The typical frame with glass, mats (or spacers) makes a very efficient diaphram pump. Any movement of either the glass or the backing will pump air in and out of the frame. Just turning a frame over on the fitting table will cause the air to move in and out of the frame.
Depending which element is more flexible, the glazing or the backing can be the pump. Any air forced out will be countered by an equal amount sucked in. (Figure. 1 & 2)
Figure2. More flexible glazing acting as the pump.
Unfortunatley, this moving air moves right past the edge of both the glass and the mat/backing package. (Even if you put a dust cover or tape on the back of the frame.) You spend all that time getting everything clean before you fit the frame and there's still dust. Where does it come from and how can you stop it? Here are some typical hiding places for frame debris:
- The core of the outside edges of mats, foam board, or other backing boards.
- Any wood fibers, gold leaf, or paint flakes in the rabbet of a wood frame.
- Any glass chips created when fitting a metal frame.
- Freshly shredded glass cleaning rag fibers stuck to the edge of the glass (We never really do look there, do we?
It's unrealistic to think that you can clean everything perfectly in the time alloted. Painting, taping, or otherwise sealing the rabbet on wood frames will undoubtedly help but the pump is still working against you. A lot of framers solve this dust problem by tape sealing the glass-mat-backing package before it goes into the frame. (See Figure 3)
Figure3. Cross section of tape sealed glass-art-backing
packages in typical frames. (Shown expanded for clarity.)
There are several hidden benefits to tape sealing a frame:
- Tape sealing will effectively turn off the dust pump.
- It will stop the intrusion of any new outside dust, smoke, bugs, or pollution.
- Any particles coming out of the mats, foam board, or backing materials will get stuck to the sticky side of the tape.
- If done well it may even prevent glass cleaner from wicking up between the glass and the front mat. (Do you think they will ever learn?)
- Tape sealing slows down any rapid change of the humidity level of materials inside the frame. This will help prevent buckling of paper art and matboards.
Some of the arguments I've heard against tape sealing:
- Tape sealing takes too much time. (Not as much time as unfitting and refitting a frame to chase dust particles.)
- If you ever have to open up a taped frame job, it's a real mess. (Not if you use a tape that doesn't tear as you remove it as it will all come off at once.)
- Some argue that humidity accumulates in a tape sealed frame over time. (I have not seen this phenomenon nor any scientific test to substantiate this claim. Have you ever opened an old frame and found it damp?)
- Some believe that tape sealing a frame will cause any humidity to condense on the glass or art if the frame gets hot. (Like in the sun.) Tape or no tape, the results will probably be the same as there are no real forces that will act to remove humidity from the materials in an unsealed frame.
- Some believe that any bad stuff sealed into the frame cavity will harm the art. (I wonder what forces make the bad stuff migrate out of a frame that's not tape sealed. I also wonder which is worse; The bad stuff in the frame or pollution, bugs, dust, and smoke that could get into an untaped frame.)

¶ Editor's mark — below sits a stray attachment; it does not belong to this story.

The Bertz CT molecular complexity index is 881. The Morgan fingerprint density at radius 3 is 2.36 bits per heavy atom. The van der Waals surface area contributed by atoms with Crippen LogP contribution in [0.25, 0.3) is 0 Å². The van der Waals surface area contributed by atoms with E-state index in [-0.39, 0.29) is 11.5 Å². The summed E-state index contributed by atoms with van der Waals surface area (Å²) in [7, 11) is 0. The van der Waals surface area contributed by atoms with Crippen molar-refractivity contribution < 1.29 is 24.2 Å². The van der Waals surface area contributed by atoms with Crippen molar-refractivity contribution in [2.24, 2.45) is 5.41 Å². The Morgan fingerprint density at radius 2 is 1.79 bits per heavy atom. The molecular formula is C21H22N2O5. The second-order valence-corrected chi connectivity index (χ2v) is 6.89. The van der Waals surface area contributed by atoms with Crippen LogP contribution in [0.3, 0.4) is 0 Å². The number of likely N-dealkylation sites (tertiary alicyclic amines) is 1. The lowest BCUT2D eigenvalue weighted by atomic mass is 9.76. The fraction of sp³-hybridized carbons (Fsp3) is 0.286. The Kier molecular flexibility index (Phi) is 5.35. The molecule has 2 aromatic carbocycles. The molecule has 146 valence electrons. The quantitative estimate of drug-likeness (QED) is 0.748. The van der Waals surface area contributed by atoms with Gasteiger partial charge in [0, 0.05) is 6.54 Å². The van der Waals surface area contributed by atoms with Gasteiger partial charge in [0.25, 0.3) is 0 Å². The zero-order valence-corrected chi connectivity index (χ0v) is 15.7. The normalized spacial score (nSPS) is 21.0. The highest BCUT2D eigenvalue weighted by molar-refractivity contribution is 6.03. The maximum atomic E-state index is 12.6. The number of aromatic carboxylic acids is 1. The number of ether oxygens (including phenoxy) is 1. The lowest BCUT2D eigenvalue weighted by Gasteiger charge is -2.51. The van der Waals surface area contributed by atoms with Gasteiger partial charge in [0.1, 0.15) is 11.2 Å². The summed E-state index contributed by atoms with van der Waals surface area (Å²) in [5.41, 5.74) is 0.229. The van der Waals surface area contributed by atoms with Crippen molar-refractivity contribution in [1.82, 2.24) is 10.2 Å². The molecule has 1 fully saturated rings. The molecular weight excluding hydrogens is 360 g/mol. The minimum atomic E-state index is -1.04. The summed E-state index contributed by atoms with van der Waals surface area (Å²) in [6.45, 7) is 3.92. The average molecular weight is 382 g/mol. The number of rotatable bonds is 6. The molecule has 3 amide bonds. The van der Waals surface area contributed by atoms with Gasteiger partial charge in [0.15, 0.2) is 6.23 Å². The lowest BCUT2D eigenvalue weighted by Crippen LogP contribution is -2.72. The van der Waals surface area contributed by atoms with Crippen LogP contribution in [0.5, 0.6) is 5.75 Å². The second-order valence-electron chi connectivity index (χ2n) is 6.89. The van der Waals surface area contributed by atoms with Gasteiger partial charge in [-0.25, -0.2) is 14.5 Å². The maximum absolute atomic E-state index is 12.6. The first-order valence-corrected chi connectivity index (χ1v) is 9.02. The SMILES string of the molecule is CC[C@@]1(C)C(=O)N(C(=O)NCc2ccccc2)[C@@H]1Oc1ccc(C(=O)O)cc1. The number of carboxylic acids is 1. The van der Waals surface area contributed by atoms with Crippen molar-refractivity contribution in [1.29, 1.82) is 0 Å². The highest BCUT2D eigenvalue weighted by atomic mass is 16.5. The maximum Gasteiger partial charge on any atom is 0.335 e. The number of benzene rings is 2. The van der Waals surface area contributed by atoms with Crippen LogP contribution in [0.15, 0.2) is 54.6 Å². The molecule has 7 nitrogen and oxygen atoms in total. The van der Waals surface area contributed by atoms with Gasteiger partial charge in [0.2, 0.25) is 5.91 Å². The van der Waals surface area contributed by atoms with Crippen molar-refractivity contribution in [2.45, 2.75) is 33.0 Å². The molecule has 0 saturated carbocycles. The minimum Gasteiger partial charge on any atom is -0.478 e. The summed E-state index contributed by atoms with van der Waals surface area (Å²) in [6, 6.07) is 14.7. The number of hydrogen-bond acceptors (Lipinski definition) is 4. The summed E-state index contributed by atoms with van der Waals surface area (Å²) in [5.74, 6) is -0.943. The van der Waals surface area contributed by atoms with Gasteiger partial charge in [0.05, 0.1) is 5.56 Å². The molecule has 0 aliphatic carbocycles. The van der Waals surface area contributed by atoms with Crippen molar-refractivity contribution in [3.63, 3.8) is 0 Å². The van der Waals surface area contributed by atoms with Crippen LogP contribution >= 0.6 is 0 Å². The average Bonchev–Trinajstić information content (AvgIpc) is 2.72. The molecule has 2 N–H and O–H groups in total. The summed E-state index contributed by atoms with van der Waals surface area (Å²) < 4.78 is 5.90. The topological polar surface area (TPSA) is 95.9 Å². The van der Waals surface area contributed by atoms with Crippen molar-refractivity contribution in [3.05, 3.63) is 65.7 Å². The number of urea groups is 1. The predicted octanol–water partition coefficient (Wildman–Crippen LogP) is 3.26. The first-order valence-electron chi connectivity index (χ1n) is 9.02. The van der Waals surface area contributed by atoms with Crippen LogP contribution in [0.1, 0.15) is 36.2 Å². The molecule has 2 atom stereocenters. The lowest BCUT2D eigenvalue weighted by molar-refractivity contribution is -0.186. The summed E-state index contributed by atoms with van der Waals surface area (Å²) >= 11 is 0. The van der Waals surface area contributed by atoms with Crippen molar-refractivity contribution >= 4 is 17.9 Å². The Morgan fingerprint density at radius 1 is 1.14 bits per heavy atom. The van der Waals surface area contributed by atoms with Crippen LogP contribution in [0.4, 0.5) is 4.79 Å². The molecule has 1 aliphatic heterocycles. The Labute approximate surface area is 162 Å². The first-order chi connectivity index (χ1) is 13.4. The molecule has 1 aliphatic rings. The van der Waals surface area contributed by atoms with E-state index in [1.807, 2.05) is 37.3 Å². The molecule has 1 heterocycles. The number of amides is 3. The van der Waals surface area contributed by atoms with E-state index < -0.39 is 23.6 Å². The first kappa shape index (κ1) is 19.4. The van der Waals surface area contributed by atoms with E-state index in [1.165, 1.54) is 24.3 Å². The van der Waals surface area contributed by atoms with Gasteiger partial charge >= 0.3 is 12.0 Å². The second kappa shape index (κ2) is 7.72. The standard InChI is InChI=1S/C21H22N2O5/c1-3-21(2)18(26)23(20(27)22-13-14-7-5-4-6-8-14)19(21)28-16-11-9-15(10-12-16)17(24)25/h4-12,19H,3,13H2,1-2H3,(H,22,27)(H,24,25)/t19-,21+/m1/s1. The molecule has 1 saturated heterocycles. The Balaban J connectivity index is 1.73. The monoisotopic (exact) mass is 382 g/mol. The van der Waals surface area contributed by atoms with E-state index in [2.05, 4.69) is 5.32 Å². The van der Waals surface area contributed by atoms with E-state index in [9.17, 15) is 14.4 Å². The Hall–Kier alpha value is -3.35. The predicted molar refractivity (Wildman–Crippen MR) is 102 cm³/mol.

- Some believe that the acrylic adhesive out gasses chemicals that are detrimental to the art in a frame. Don't "Encapsulators" use acrylic adhesive? Do you use any other acrylic adhesives (ATG tape) within a frame cavity?
- Tape is an additional cost. This is more than offset by the labor saving of not having to open up just one frame a day. (Besides, what is the fitting charge supposed to pay for?)
Nevertheless, when you determine it is appropriate to seal a frame job, here are some tricks that make tape sealing a frame quick, neat, and easy:
After cleaning all the components, stack up the clean glass-mat-art-backing package face up out over the edge of the table and hold it all aligned with pieces of tape diagonally across two corners as show in Figure 4.
The brick is like a third hand. Don't worry about the tape across the corners as it will be easily removed during the last step.
Figure 4. Hold the glass-art-backing package aligned with tape diagonally across two diagonally opposed corners.
As you apply the tape around the edges, let about 1/4" stick up above the glass. (See Figure 5.) Leave it standing straight up at this point. You don't have to be accurate at this point as it will be trimmed to 1/16" in the next step.
Figure 5. Apply the tape to the edge of the glass-art-backing package leaving about 1/4" of tape sticking straight up.
Use your hand or a soft rubber brayer to stick the tape to the back and outside edge of the whole package. (See Figure 6.)
Figure 6. Use a soft rubber roller to press the tape onto the edge of the glass-art-backing package.
Figure 7. Roll the side, back, and just a little of the tape on the front of the glass. Cut through the tape about 1/16" from the edge with a dust cover trimmer.
Cut through the tape on the front of the glass about 1/16" from the edge. Use a dust cover trimmer (Like a ProTrim knife) or a razor blade.
Pull up the 3/16" or so of excess tape leaving a neatly trimmed edge. This 1/16" of tape left on the front of the glass will not show under the lip of the frame unless the frame allowance is too large or the rabbet width is too narrow.
That's it! No big deal! I believe that you have just saved yourself a lot of very frustrating time chasing dust and you've given your customer a better frame job.
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